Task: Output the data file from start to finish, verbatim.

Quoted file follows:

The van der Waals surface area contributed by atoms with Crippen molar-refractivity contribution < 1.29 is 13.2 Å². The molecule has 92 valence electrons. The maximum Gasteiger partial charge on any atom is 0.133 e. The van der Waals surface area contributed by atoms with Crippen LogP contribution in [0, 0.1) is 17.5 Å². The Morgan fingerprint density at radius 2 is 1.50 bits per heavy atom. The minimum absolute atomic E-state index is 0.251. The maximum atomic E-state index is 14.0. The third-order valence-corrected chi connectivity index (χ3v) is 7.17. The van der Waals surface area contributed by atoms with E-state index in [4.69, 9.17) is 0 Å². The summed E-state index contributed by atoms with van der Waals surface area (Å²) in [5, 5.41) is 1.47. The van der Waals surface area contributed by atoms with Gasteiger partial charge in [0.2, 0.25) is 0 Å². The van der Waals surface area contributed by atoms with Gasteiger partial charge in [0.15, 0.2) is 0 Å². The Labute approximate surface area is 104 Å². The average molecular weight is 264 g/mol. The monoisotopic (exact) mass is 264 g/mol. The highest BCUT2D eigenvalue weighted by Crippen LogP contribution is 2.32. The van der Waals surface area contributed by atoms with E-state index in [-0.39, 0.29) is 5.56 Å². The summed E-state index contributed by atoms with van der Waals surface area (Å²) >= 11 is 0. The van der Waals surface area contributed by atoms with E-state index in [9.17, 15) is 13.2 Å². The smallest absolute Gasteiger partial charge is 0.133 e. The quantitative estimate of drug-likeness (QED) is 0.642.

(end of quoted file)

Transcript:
The van der Waals surface area contributed by atoms with Crippen molar-refractivity contribution < 1.29 is 13.2 Å². The molecule has 92 valence electrons. The maximum Gasteiger partial charge on any atom is 0.133 e. The van der Waals surface area contributed by atoms with Crippen LogP contribution in [0, 0.1) is 17.5 Å². The Morgan fingerprint density at radius 2 is 1.50 bits per heavy atom. The minimum absolute atomic E-state index is 0.251. The maximum atomic E-state index is 14.0. The third-order valence-corrected chi connectivity index (χ3v) is 7.17. The van der Waals surface area contributed by atoms with E-state index in [4.69, 9.17) is 0 Å². The summed E-state index contributed by atoms with van der Waals surface area (Å²) in [5, 5.41) is 1.47. The van der Waals surface area contributed by atoms with Gasteiger partial charge in [0.2, 0.25) is 0 Å². The van der Waals surface area contributed by atoms with Gasteiger partial charge in [0.15, 0.2) is 0 Å². The Labute approximate surface area is 104 Å². The average molecular weight is 264 g/mol. The monoisotopic (exact) mass is 264 g/mol. The highest BCUT2D eigenvalue weighted by Crippen LogP contribution is 2.32. The van der Waals surface area contributed by atoms with E-state index in [-0.39, 0.29) is 5.56 Å². The summed E-state index contributed by atoms with van der Waals surface area (Å²) >= 11 is 0. The van der Waals surface area contributed by atoms with E-state index in [9.17, 15) is 13.2 Å². The smallest absolute Gasteiger partial charge is 0.133 e. The quantitative estimate of drug-likeness (QED) is 0.642.